For the first time ever, the Vatican granted researchers on Monday access to its archives on Pope Pius XII, the controversial pontiff who stayed silent during the Nazi extermination of Jews in the Holocaust.

More than 200 researchers have applied for permission to study the millions of letters and documents of the pontiff’s papacy, which are held in the Vatican Apostolic Archives.

Pius XII, who headed the Catholic Church from 1939 until his death in 1958, was the subject of much debate and questions as to why he never spoke out about the slaughter of 6 million Jews in Nazi concentration camps, though the Roman Catholic Church has continuously insisted that he did all he could to save Jewish lives.

“The Church is not afraid of history,” Pope Francis said last year when he announced his decision to open the archives.

Four decades ago, the Vatican published an 11-volume work that covered the Holocaust; however, some crucial information was missing, such as the pope’s replies to notes and letters, including details about the Nazi atrocities, according to AFP.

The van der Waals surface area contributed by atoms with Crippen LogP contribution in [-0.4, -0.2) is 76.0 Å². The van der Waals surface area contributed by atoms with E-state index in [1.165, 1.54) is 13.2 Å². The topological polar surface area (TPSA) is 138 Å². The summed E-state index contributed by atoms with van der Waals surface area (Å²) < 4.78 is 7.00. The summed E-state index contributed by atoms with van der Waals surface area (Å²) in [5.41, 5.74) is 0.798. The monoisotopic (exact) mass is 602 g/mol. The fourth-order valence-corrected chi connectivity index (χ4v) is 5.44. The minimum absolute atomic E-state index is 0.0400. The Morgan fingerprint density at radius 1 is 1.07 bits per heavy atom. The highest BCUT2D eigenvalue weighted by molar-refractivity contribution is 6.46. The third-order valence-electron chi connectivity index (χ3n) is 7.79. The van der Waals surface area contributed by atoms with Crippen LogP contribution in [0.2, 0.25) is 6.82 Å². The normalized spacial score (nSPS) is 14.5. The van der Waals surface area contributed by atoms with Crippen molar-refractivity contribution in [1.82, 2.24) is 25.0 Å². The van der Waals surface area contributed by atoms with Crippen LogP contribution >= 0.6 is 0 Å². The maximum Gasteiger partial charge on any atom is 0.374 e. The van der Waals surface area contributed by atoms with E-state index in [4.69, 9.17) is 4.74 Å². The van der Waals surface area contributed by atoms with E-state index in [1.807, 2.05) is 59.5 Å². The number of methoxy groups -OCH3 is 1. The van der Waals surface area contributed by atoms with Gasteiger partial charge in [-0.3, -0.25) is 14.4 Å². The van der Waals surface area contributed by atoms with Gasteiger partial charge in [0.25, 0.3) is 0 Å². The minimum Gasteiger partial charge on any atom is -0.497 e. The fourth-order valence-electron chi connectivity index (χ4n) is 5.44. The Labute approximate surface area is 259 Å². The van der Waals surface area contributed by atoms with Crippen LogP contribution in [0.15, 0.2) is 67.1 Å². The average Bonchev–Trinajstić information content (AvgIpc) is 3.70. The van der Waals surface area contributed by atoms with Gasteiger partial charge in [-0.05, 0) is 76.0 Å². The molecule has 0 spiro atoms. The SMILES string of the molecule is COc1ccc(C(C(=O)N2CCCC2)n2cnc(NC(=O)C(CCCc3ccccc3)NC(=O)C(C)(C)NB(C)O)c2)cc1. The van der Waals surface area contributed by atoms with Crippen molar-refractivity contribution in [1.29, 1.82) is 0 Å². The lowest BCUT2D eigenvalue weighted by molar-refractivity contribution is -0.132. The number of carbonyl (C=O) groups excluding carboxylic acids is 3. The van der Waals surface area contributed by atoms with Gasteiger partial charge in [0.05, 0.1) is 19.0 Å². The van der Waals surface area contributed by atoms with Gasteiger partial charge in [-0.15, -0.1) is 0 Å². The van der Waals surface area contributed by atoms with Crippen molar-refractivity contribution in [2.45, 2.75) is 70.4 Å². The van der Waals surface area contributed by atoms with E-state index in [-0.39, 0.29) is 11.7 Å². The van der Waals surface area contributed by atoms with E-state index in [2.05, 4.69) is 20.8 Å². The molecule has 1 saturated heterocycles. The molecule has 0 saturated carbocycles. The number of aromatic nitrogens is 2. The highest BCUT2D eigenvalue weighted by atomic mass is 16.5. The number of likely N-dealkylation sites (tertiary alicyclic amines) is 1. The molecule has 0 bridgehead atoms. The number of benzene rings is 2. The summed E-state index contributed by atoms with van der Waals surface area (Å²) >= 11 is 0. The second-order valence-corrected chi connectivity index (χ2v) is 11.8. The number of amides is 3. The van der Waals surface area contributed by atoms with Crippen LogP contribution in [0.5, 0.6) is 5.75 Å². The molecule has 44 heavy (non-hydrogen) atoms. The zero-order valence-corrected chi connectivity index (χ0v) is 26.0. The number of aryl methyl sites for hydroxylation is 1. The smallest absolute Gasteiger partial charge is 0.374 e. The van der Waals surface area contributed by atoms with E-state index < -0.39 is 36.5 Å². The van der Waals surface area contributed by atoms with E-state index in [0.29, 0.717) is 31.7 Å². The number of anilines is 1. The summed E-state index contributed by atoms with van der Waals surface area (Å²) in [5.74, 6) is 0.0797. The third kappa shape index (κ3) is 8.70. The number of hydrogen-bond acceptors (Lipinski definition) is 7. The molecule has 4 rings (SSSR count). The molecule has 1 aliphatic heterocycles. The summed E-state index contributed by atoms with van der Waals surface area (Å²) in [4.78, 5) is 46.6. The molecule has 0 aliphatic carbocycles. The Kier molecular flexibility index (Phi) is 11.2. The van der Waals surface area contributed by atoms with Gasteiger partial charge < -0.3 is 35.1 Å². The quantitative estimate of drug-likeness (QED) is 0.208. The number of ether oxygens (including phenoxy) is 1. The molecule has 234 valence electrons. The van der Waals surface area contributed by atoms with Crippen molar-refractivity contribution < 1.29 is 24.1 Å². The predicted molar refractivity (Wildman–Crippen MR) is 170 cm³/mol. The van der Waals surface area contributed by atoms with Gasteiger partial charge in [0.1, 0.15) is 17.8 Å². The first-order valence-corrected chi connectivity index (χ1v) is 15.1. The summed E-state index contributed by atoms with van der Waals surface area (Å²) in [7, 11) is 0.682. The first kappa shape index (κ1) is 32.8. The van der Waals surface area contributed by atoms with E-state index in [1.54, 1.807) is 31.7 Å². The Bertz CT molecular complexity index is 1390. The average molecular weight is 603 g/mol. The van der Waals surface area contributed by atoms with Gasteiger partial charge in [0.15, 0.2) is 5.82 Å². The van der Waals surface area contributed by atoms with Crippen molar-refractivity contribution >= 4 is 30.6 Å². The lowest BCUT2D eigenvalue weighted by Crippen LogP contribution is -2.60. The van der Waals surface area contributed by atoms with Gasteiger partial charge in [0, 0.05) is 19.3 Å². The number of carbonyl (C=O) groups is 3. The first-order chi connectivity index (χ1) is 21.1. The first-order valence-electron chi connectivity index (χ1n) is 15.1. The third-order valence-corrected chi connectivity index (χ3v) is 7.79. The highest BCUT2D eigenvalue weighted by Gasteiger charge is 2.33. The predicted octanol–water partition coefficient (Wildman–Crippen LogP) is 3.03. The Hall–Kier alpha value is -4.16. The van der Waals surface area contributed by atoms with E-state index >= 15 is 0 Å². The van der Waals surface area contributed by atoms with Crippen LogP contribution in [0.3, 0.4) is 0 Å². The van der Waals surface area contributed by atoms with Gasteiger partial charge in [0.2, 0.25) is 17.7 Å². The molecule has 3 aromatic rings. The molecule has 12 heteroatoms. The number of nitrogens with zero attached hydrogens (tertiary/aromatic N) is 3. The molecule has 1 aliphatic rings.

“For millions of people, Catholic and Jewish, these archives are of enormous humanitarian interest,” Suzanne Brown-Fleming, international programs director at the United States Holocaust Memorial Museum in Washington, D.C., told AFP.

World Jewish Congress president Ronald S. Lauder said in a statement, “In inviting historians and scholars in to publicly access the Vatican’s World War II archives, Pope Francis is demonstrating a commitment to learning and airing the truth, as well as to the significance of Holocaust memory.”

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